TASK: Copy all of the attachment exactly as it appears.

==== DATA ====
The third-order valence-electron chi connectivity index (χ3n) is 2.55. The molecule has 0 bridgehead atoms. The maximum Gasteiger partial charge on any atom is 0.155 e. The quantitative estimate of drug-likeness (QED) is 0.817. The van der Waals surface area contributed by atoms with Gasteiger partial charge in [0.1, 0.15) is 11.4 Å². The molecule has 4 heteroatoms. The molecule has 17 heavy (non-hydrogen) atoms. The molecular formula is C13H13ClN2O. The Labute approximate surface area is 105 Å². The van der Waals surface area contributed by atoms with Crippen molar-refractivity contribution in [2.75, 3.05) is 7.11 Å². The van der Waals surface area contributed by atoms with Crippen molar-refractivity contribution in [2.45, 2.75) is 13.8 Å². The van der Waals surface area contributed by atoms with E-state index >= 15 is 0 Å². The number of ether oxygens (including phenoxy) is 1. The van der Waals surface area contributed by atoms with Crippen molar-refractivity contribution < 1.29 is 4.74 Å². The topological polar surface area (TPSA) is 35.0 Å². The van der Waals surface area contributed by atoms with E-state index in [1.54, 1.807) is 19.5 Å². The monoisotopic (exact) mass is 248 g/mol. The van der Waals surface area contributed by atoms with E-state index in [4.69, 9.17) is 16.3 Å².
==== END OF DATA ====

The third-order valence-electron chi connectivity index (χ3n) is 2.55. The molecule has 0 bridgehead atoms. The maximum Gasteiger partial charge on any atom is 0.155 e. The quantitative estimate of drug-likeness (QED) is 0.817. The van der Waals surface area contributed by atoms with Gasteiger partial charge in [0.1, 0.15) is 11.4 Å². The molecule has 4 heteroatoms. The molecule has 17 heavy (non-hydrogen) atoms. The molecular formula is C13H13ClN2O. The Labute approximate surface area is 105 Å². The van der Waals surface area contributed by atoms with Crippen molar-refractivity contribution in [2.75, 3.05) is 7.11 Å². The van der Waals surface area contributed by atoms with Crippen molar-refractivity contribution in [2.45, 2.75) is 13.8 Å². The van der Waals surface area contributed by atoms with E-state index >= 15 is 0 Å². The number of ether oxygens (including phenoxy) is 1. The van der Waals surface area contributed by atoms with Crippen molar-refractivity contribution < 1.29 is 4.74 Å². The topological polar surface area (TPSA) is 35.0 Å². The van der Waals surface area contributed by atoms with E-state index in [1.54, 1.807) is 19.5 Å². The monoisotopic (exact) mass is 248 g/mol. The van der Waals surface area contributed by atoms with E-state index in [4.69, 9.17) is 16.3 Å².